Monday, November 7, 2011

Our fall trip (Part 1)

I honestly thought one adventure was enough for us this year. I mean, if we survived an international move with two preschool aged children then we should probably just count our eggs and go home. (Is that even a saying? Because it honestly just popped out and now I have no idea what it means.)

But somewhere in the chaos of drop offs and pick ups, of late nights at school and long days with the kids, we decided a vacation was in order. A break from the demands of every day life. A chance to get away from it all.

I don't know if we were forgetful or just deluded, but we neglected to factor one thing into our plans.

The kids.

Of course we know by now not to plan on long, relaxing weeks at the shore or intense days of sight-seeing or peaceful dinners out.

We realize that vacations revolve around little bellies with huge capacities for food, well-timed naps and, of course, numerous, sporadic, and always inconvenient potty breaks.

But, at times, we still forget to account for the unexpecteds of traveling with kids.

Like long, gloomy days indoors.  Or overly anxious mom's chasing their energetic children through water-ridden streets.  Or long car rides with a broken collarbone.

But we also forget about the pleasant surprises.  The small moments that tell you the money and time and stress were truly worth it.

So to wrap up the latter (with a small showing of the former), we present to you, our fall trip...

Day 1

With our bags loaded and children brimming with excitement we were ready for takeoff by nine (a decently early start for a family of four, one of whom insists on eating breakfast at home, no matter what the occasion).

I felt optimistic.  After three months in the same place I found myself practically incapable of fathoming life outside Budapest.  It felt like its own planet, and while beautiful and rich with history, I needed to know there was more.

So with a large McDonald's cappuccino and Joel's homemade IPad travel holder, we set off on a hopeful note.  I imagined the children quietly soaking in the passing scenery while I savored one, complete, hot cup of coffee.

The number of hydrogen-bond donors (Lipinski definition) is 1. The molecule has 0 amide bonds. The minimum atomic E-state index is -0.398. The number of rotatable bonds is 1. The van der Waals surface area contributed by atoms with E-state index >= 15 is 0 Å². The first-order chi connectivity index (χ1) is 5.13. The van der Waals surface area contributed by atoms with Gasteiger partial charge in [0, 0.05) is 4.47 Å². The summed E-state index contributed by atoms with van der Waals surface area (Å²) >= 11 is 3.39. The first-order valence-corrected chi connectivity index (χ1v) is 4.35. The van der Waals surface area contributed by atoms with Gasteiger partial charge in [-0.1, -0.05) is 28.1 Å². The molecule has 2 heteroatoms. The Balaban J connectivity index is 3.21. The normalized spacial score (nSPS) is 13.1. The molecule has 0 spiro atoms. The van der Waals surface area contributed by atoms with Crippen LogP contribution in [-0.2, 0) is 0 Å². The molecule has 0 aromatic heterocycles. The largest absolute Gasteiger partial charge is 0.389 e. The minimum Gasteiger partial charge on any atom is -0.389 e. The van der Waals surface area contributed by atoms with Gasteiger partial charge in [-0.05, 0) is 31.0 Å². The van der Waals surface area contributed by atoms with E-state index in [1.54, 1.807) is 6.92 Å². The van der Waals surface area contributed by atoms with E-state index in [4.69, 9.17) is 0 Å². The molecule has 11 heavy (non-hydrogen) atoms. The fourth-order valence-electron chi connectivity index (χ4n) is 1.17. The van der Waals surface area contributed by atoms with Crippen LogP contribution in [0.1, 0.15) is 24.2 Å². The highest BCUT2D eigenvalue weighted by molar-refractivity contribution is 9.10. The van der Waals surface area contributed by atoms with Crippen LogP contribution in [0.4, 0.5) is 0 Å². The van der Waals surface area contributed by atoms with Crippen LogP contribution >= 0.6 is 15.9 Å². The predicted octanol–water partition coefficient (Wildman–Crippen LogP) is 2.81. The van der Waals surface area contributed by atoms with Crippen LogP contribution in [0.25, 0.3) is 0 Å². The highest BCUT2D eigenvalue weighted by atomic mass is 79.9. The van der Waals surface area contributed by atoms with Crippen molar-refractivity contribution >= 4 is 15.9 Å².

Vacation can really mess with a person's head.

Not even five minutes and choruses of "We want to watch something!" echoed through the car, followed by the unheard refrains, "Just look out your window" and "Quiet back there."

By the time I fought, distracted, and finally, gave in, I settled into the passenger's seat and yet another large cup of lukewarm coffee.

As we entered Slovenia the IPad was running a fairly constant stream of Wonderpets and Dora Choo Choo Train.  But Mom and Dad were taking it all in.  The beautiful, clustered mountain peaks, the rocky landscape dotted with ancient, baroque-style churches, the herds of sheep grazing on steep-sided hills.

Of course we enjoyed all this at 130 km/h, hardly leaving enough time to soak it all in.

So when we finally arrived and the tourist farm owner immediately led us to a quiet table of our own, cozy with the warmth of the crackling fireplace, we were ready for a break.  After speaking some quick Slovenian in the kitchen he returned with a plateful of biscuits and struedel, homemade juice for the kids, and two large glasses of red wine... for the frazzled parents.

From there we bundled up and explored the terrain, greeting the animals, utilizing the playground, following windy dirt roads... and absolutely devouring some of the most delicious, home-cooked food we ever tasted (besides our mothers' of course).

Only one slight mishap.  As we left dinner and headed back to our room, little Finny fell.  Just down one stair.  It was dark. so I could't quite see how he landed, but after some hard cries and enthusiastic distractions he came around.  We thought that was it.  Crisis averted, drama over.

So we all piled into our large bed, turned off the lights, and waited for morning.

To be continued...

(This particular post will be presented in three installments, due to the author's long-windedess as well as her undeniable inclination to laziness.  Sorry.)

No comments: